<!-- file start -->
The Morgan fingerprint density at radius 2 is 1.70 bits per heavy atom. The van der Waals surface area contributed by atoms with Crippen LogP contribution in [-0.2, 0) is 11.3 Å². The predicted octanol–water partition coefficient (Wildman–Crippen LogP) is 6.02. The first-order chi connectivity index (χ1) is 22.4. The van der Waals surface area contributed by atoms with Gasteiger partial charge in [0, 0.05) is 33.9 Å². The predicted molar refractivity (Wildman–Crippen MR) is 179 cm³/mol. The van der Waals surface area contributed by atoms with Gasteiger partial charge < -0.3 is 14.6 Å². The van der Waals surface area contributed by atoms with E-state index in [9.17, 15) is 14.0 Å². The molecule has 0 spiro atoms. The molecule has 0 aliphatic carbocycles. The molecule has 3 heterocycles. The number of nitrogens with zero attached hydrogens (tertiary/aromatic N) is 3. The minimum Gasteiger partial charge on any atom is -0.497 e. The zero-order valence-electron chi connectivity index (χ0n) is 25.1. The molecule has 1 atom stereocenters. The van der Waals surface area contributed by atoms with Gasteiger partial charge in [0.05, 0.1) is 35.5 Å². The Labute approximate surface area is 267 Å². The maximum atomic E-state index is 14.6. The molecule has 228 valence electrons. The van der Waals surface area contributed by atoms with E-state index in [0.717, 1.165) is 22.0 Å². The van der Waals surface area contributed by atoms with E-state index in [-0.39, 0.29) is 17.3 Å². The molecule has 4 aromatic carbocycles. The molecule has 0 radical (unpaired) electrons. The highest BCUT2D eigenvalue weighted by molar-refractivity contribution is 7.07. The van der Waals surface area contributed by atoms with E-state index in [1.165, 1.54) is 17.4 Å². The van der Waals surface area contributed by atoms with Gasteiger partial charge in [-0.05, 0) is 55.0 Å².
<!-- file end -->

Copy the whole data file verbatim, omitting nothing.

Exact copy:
The Morgan fingerprint density at radius 2 is 1.70 bits per heavy atom. The van der Waals surface area contributed by atoms with Crippen LogP contribution in [-0.2, 0) is 11.3 Å². The predicted octanol–water partition coefficient (Wildman–Crippen LogP) is 6.02. The first-order chi connectivity index (χ1) is 22.4. The van der Waals surface area contributed by atoms with Gasteiger partial charge in [0, 0.05) is 33.9 Å². The predicted molar refractivity (Wildman–Crippen MR) is 179 cm³/mol. The van der Waals surface area contributed by atoms with Gasteiger partial charge < -0.3 is 14.6 Å². The van der Waals surface area contributed by atoms with E-state index in [9.17, 15) is 14.0 Å². The molecule has 0 spiro atoms. The molecule has 0 aliphatic carbocycles. The molecule has 3 heterocycles. The number of nitrogens with zero attached hydrogens (tertiary/aromatic N) is 3. The minimum Gasteiger partial charge on any atom is -0.497 e. The zero-order valence-electron chi connectivity index (χ0n) is 25.1. The molecule has 1 atom stereocenters. The van der Waals surface area contributed by atoms with Gasteiger partial charge in [0.05, 0.1) is 35.5 Å². The Labute approximate surface area is 267 Å². The maximum atomic E-state index is 14.6. The molecule has 228 valence electrons. The van der Waals surface area contributed by atoms with E-state index in [0.717, 1.165) is 22.0 Å². The van der Waals surface area contributed by atoms with E-state index in [-0.39, 0.29) is 17.3 Å². The molecule has 4 aromatic carbocycles. The molecule has 0 radical (unpaired) electrons. The highest BCUT2D eigenvalue weighted by molar-refractivity contribution is 7.07. The van der Waals surface area contributed by atoms with E-state index in [1.165, 1.54) is 17.4 Å². The van der Waals surface area contributed by atoms with Gasteiger partial charge in [-0.05, 0) is 55.0 Å².